4. How long have you been having pain? It’s important to be clear – I recently had a long conversation with a patient who reported that her pain had started “about three weeks ago”. After looking through the patient’s records I asked why they had had previous x-rays and MRI studies. “Oh, I’ve had back pain for years. But this time it’s been going on for three weeks”.
It’s okay to be a little more detailed – “I’ve had back pain for years, but the leg pain didn’t start until the last six months, and it was just last month that it became severe and the numbness and tingling started”.
5. What have you been doing to treat the pain? Your doctor will want to know, and your insurance provider – Medicare, Medicaid, or any other – will quite literally tick off the boxes on previous treatments before they approve any surgery, injection therapy, or even an MRI.
“I take an anti-inflammatory medication regularly, with some benefit. I’ve had a complete course of physical therapy, starting in…and ending in…(know the dates), and it didn’t help me much”, or “I tried to do physical therapy, in …(know the dates), but it made my pain worse and I had to stop”. If you’ve had injections or other treatment, make a note of when that was, where it was, and who your doctor was.
“I’ve had injections recently, but they didn’t help or at least not very long. They were done by Dr. …, and they were epidural injections/selective nerve root blocks/trigger point injections/facet blocks…”. If you’ve had a previous operation, who did it and what did they do?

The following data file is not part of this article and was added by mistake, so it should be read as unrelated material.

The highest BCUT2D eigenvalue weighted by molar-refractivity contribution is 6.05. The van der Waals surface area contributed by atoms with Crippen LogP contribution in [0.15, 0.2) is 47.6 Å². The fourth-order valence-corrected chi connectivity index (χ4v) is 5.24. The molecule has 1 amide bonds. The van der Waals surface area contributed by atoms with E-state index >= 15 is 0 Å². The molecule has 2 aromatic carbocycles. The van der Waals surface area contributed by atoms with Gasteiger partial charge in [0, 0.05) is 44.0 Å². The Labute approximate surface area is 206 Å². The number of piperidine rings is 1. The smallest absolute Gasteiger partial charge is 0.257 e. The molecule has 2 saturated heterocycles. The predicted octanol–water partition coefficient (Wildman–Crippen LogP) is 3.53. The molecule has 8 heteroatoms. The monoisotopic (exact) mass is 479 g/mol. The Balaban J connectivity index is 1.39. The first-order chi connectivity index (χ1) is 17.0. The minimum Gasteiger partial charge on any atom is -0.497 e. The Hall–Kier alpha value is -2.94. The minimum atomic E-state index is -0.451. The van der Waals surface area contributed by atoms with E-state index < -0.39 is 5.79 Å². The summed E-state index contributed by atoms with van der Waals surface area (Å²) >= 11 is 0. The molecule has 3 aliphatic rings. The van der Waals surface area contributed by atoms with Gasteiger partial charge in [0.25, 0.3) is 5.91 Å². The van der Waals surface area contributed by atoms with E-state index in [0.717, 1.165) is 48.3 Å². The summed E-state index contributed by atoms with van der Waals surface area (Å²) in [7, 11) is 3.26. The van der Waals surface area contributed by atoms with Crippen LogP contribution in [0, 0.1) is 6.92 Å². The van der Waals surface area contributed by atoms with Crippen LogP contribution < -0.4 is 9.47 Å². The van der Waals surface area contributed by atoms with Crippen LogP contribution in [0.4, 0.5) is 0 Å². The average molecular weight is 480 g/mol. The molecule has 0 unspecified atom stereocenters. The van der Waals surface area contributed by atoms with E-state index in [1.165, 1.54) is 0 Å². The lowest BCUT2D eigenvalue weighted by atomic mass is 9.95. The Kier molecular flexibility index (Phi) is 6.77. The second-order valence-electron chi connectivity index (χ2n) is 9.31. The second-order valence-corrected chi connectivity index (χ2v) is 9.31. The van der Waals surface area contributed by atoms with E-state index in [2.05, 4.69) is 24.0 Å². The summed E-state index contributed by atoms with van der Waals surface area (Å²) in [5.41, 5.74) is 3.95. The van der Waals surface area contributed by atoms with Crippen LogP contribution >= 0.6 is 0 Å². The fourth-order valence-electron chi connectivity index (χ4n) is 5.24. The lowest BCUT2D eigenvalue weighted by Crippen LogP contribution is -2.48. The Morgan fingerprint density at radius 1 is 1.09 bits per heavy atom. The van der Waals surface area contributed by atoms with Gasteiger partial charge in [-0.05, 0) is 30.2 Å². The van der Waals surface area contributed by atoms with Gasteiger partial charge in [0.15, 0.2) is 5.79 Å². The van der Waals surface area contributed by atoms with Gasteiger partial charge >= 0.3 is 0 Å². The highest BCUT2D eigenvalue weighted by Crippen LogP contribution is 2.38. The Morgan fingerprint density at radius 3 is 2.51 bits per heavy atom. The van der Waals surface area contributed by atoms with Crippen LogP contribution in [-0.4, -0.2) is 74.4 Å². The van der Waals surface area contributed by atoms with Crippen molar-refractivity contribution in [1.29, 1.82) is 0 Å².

Bring records with you when you can. When insurance companies deny treatments or demand an appeal for treatment, it’s usually based on lack of previous treatment or lack of documentation of previous treatment.
6. Are you working at your regular job right now? This isn’t just a question about your insurance, but one about how your pain is disrupting your life. “I am not working at my regular job, which involves a lot of bending, lifting, or twisting, but my company is great and they’ve got me a light duty job that’s easier to do” is a completely different answer and situation from “ my boss hates me and says I can’t come back unless I can go back to the loading dock”.
But it’s just as important to know that, if you work in the home, you can’t carry a load of laundry, pick up your children or do your household tasks. In either case it’s appropriate to ask the question: Do you need a back operation, or do you need a better job or more help in the home?
Making a correct diagnosis and putting together a sound treatment plan depends on understanding where your pain is coming from, how it’s affecting your life and impairing your function, and understanding whether it’s likely to respond to a program of non-operative treatments and therapy or whether there is likely to be a need for surgery. So don't get frustrated with all the questions - it's your chance to guide your doctors in the right direction.
If you can provide a clear and accurate History for your doctors, its much more likely that you’ll get the care you need, when you need it, with the best possible outcome.
Thanks for reading! Feel free to Like and Share this content and let me know what other questions you might have!
Five (OK TEN) things no back patient should ever do…how many are you guilty of?
So, please be careful…I want you to be active, but take care of your back and use good common sense!
I hope you find this discussion interesting and useful. If you have other questions that I can answer for you, please comment below. And feel free to like and share this content with others that might find it beneficial!
If you’ve been to more than one doctor for a neck pain problem, you may have been bombarded by confusing terminology and a lot of similar sounding words. Do you have radiculopathy or myelopathy? Your chiropractor said you have a somatic disorder, and your physical therapist called it myofascial pain, and somewhere it showed up on a report as cervicalgia. Could this be neuropathy? Myopathy?
I'm Dr. Rob McLain. I've been taking care of back and neck pain patients for more than 30 years. I'm a spine surgeon. But one of my most important jobs is...